Riz Ahmed

News, Reviews & Features
  • Review: Venom is a toothless throwback to the worst era of superhero movies

    Movie Review | Matt Looker | 3rd October 2018

    Let’s get something clear: it’s not grey-faced film snobbery, it’s not misunderstanding why a villainous antihero deserves his own movie, it’s not bad memories of Topher Grace, and it has nothing to do with Lady Gaga fans trying to help A Star Is Born top the box office chart. The reason why critics have felt their shitey sense tingling in advance of Venom’s release is because it has always looked terrible. The trailers showcased a comic-book movie from a bygone decade in which superpowers were fuelled by cheesey dialogue, bad CGI and maddening plot holes. We’ve all been standing downwind of this turd for quite some time, so low expectations are entirely justified. Ok, maybe it’s a little bit because of Topher Grace.

  • Nightcrawler

    Movie Review | Ali Gray | 2nd November 2014

    There's an uncomfortable undercurrent to Dan Gilroy's seedy thriller Nightcrawler that I didn't quite identify until after the credits had rolled and the stank had worn off. The tale of a grim opportunist named Lou Bloom (Jake Gyllenhaal) who weasels a career out of being the first lens on the crime scene, Nightcrawler is equal parts slick and sick, portraying the denizens of the neon-soaked Los Angeles nightlife as creepy-crawlies squirming under a rock. It's Gyllenhaal's unforgettable creation, however, that sticks in the memory: with bug eyes, sunken cheeks and a moral barometer on the fritz, I eventually realised that Lou Bloom is to paparazzi what Tony Montana is to gangsters - a totemic figurehead that suggests all you need to succeed is an excess of motivation and an absence of conscience. Filtered through this lens, Nightcrawler becomes the scariest movie you'll see all year.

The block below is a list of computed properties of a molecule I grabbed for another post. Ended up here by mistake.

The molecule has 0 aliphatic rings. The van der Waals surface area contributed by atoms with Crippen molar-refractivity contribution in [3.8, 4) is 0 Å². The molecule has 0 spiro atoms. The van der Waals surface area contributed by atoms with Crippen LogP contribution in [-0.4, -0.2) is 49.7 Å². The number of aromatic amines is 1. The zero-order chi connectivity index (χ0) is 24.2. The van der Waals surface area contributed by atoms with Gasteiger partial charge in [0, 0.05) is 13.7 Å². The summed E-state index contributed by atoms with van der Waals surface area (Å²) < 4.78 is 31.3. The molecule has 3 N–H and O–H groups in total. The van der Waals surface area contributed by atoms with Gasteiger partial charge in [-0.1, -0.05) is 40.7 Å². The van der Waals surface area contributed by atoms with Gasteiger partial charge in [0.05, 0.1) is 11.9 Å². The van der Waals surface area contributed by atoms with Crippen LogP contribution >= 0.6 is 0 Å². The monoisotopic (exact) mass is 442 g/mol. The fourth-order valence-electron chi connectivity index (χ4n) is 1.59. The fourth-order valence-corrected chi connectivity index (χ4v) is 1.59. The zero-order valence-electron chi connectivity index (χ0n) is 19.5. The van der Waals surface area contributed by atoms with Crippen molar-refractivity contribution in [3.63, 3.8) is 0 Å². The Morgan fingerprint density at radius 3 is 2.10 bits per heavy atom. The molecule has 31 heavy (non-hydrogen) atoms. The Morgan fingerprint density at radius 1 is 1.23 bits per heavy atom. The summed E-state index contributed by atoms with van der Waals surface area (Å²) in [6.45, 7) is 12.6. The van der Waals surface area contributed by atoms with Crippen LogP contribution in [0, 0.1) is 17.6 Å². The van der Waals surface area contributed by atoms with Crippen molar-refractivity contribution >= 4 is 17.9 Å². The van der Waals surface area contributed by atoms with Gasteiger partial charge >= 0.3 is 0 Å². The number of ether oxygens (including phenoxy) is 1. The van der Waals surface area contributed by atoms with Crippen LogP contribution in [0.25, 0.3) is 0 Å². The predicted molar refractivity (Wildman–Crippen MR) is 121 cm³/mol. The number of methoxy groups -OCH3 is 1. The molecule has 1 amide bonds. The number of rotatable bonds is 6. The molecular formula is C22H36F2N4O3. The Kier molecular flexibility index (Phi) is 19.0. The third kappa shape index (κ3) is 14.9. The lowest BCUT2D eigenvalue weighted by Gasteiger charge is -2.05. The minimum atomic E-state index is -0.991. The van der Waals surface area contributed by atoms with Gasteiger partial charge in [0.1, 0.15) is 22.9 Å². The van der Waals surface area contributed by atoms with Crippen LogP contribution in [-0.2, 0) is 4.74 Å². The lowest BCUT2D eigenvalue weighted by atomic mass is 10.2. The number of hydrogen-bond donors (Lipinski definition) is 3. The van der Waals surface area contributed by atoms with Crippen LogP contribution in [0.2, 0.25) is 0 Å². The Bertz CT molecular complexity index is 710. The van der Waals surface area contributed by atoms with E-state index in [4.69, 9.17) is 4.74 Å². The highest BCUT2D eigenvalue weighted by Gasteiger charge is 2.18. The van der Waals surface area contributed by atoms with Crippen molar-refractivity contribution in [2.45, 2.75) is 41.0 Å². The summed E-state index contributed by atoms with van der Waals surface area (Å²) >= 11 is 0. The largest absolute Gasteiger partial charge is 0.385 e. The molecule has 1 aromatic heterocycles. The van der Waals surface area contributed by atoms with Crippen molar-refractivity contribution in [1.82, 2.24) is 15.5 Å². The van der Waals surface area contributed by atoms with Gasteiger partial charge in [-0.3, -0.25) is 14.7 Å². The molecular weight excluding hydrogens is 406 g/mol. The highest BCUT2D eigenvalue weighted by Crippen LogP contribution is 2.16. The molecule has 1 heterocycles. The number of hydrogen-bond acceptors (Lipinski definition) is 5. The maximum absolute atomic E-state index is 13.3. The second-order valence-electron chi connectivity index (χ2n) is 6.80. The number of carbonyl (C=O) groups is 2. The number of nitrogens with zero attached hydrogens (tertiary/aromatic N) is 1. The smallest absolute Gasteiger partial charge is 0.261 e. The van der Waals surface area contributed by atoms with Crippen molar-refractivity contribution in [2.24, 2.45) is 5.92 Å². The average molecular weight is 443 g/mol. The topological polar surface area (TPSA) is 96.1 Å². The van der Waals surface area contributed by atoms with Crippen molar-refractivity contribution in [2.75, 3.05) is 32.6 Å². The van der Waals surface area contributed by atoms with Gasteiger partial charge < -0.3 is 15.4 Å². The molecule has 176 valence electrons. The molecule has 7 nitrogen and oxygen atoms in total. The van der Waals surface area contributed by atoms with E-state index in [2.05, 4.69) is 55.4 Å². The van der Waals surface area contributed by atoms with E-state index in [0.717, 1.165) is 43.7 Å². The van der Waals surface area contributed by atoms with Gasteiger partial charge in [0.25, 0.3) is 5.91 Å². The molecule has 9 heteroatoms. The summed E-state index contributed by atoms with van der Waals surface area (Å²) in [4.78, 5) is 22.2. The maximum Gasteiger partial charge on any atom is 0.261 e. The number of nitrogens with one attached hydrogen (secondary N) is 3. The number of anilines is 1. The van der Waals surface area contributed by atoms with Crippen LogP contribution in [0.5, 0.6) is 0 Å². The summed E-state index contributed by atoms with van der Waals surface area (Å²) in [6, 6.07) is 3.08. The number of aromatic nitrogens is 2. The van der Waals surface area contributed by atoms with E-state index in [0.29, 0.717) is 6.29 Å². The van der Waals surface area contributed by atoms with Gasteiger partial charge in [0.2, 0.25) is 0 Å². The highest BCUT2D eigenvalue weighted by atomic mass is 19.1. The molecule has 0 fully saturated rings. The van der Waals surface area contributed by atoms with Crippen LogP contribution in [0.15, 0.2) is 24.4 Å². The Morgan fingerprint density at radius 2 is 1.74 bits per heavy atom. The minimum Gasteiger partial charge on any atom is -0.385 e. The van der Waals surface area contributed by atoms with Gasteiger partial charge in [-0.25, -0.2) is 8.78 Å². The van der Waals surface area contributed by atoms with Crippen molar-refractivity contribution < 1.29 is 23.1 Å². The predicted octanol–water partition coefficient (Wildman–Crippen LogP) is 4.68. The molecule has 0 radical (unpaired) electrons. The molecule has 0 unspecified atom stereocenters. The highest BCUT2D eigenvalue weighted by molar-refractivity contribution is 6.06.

• iLL Manors

    Movie Review | Ed Williamson | 1st June 2012

    Being middle class, I am of course far too terrified to set foot on a council estate. No doubt I'd be set upon by a gang of toughs who would make off with my pocketbook and timepiece. And the trouble with British council estate dramas made by people like me is that they always focus on one character's dream of escape, in the belief that he deserves to transcend his environment because he is good, while everyone around him is bad. (Eddie Marsan, who is far more qualified than I am to do so, said something similar in the Metro the other week.) I've seen a million of these films. But until Plan B's iLL Manors, I hadn't seen one that had no interest in pandering to my middle-class sensibilities, and focused on documentary, not deliverance.

  • Films on TV round-up: holy wars and HOLY SHIT, WHAT'S THAT?

    TV Feature | Ed Williamson | 14th November 2011

    And it's another clean sweep for Film4 this week, bagging both spots on our much-coveted but oddly-little-read list of featured films on TV for the second week running. ITV4 is going to have to rethink its 'Jaws and Dirty Harry sequels-only' policy if it wants to get out of this rut.

  • Four Lions

    Movie Review | Anna | 5th May 2010

    "Terrorist cells have the same group dynamics as stag parties and five a side football teams," states director Chris Morris. It is this dynamic that he brings to Four Lions, his debut feature film about a group of young men from a city in the North of England planning to blow themselves up. In many respects Morris' protagonists could be planning the ultimate stag night or trying to win their five a side league; they just happen to be talking about suicide and murder.